• avatar

    you can tell by the bed design, especially the ribbed upper portion (that doesn’t sound good but I don’t know how else to describe it) that this is not a pickup destined for the US. In Central/South America you see the pickups have this “lip” on the top of the bed, whereas US trucks generally don’t.

    The Isuzu D-Max, if you recall, took the same development path…originally developed for Thailand I believe but ended up here as our Chevy Colorado. This could be a re-peat. But I wonder if Isuzu is doing the development, or GM proper. I also wonder if it will be a new platform or not. I like the overall size/proportions of the Colorado, and would have bought one already if GM had actually shown any effort in building the truck. It was a half-assed effort at best (poor drivetrain choices, poor reliability, sloppy build quality) and therefore doesn’t deserve my dollar.

    • 0 avatar

      NN, sorry but not. Those things are on old Jap pickups and IIRC on the Mahindra. But no modern pick up has that. If it does its for Asia only. The new S10 )in Brazil) has started to appear in the press. It doesn’t have that. So, maybe Central America and some of the Andean countries that inport a lot of Chinese/Indian “rubbish”. But in the South of South America, no.

  • avatar

    You want a small diesel pick-up or utility van in the US today? Good luck. ’86 and older Toyota and Isuzu P’ups running, in good shape easily sell for more than new. Even 200Kmile Sprinters resale is big.

    Thats probably the biggest reason we wont see that again here. The manufacturers still want to sell a new, bigass V8 truck every 3 years or so. Things that last forever, get great mileage??? Not a good business plan.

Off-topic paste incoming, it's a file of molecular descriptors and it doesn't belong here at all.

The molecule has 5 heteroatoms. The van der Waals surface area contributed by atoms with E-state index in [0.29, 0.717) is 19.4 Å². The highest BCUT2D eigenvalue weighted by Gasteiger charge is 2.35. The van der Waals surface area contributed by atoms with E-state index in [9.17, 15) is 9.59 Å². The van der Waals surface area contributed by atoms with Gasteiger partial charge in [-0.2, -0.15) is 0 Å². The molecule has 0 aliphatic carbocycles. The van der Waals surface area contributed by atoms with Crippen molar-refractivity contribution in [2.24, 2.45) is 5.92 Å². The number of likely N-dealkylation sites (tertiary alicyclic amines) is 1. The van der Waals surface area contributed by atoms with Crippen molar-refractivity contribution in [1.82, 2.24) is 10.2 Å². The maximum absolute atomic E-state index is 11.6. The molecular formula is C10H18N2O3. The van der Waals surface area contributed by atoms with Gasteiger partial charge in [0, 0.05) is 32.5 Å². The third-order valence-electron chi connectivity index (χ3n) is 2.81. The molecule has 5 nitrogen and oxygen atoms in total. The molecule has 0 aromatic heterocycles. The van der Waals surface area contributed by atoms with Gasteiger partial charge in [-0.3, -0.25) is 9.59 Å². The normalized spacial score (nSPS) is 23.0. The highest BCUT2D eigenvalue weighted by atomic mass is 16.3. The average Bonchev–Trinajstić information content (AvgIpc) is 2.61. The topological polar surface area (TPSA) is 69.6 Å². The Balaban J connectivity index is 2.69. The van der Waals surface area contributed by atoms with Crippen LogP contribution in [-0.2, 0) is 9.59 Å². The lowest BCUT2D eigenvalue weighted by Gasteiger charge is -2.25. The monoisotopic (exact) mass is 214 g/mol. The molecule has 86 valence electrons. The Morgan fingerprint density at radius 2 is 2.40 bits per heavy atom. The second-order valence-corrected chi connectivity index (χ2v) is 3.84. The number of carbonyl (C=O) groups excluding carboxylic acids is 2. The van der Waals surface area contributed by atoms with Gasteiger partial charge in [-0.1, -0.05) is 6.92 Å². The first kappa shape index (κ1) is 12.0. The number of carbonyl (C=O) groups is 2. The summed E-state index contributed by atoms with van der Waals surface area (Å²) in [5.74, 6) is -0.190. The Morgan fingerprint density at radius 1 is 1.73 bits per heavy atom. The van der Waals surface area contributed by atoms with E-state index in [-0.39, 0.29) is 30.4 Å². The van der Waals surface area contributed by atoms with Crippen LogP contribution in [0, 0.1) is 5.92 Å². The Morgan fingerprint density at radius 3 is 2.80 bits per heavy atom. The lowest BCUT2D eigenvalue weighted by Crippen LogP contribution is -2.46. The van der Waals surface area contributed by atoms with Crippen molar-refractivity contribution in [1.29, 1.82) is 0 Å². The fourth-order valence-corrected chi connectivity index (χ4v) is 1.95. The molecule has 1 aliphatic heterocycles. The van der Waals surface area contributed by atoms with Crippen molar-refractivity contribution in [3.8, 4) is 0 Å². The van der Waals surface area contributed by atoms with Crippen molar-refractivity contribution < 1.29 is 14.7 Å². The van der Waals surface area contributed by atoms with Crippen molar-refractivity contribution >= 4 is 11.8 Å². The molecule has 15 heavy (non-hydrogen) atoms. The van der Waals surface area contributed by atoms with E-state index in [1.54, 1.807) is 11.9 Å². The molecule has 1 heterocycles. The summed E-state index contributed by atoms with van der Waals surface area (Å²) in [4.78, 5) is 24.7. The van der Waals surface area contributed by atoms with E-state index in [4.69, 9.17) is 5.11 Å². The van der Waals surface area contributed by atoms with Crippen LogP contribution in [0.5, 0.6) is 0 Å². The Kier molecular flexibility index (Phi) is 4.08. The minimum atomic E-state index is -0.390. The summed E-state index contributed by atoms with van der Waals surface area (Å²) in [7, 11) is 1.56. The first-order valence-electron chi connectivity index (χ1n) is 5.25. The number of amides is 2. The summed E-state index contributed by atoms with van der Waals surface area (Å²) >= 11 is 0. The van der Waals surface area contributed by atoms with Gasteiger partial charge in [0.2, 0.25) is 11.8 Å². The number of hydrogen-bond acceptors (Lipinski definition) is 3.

• avatar

    psarhjinian’s right about small trucks. Most buyers can’t find value in them when the full-size offerings are as compelling as they are.

    My brother-in-law just traded in his extended-cab 2007 Frontier for a 2010 Tacoma quad cab. I drove the Nissan once and I would absolutely refuse to drive something that small/uncomfortable. A smaller Frontier would be an instant fail. I can’t believe that they actually built that on the same frame as the Titan, which is a good idea that may keep costs down if it weren’t for the fact that the Titan’s a fail also. Dodge might have been able to pull that off with Ram/Dakota if they tried, but they didn’t.

    He did say that he looked at Tundra vs. Frontier and the comparably-priced Tundra had much less in the way of options than his Tacoma does. Last time I compared Ram/Dakota the two most equally equipped trucks cost within 2k of one another and yet the Dakota lacks space and fails to improve fuel economy.

    Most around-the-house trucks that homeowners have (mine included) also serve daily use needs, including family-hauling. I have two kids under 6 and have to transport my toddler nephew on a weekly basis and see no potential way to do that in a small/mid-size truck. If the truck were a third/weekend vehicle a small truck would do the hauling duties just fine, but I can’t afford an additional vehicle for that role. I can afford a sub-optimal commuter vehicle that fulfills more roles much easier. I won’t sacrifice utility unless that sacrifice is met with a greater cost savings. None of the small trucks offer it IMHO, and based on sales numbers I’m far from alone.

    • 0 avatar

      My responsibilites also include carrying a backseat of small children so a four door truck would be necessary but the MPG isn’t impressive on the foor door trucks. It reaches into the full sized truck MPG terriotory.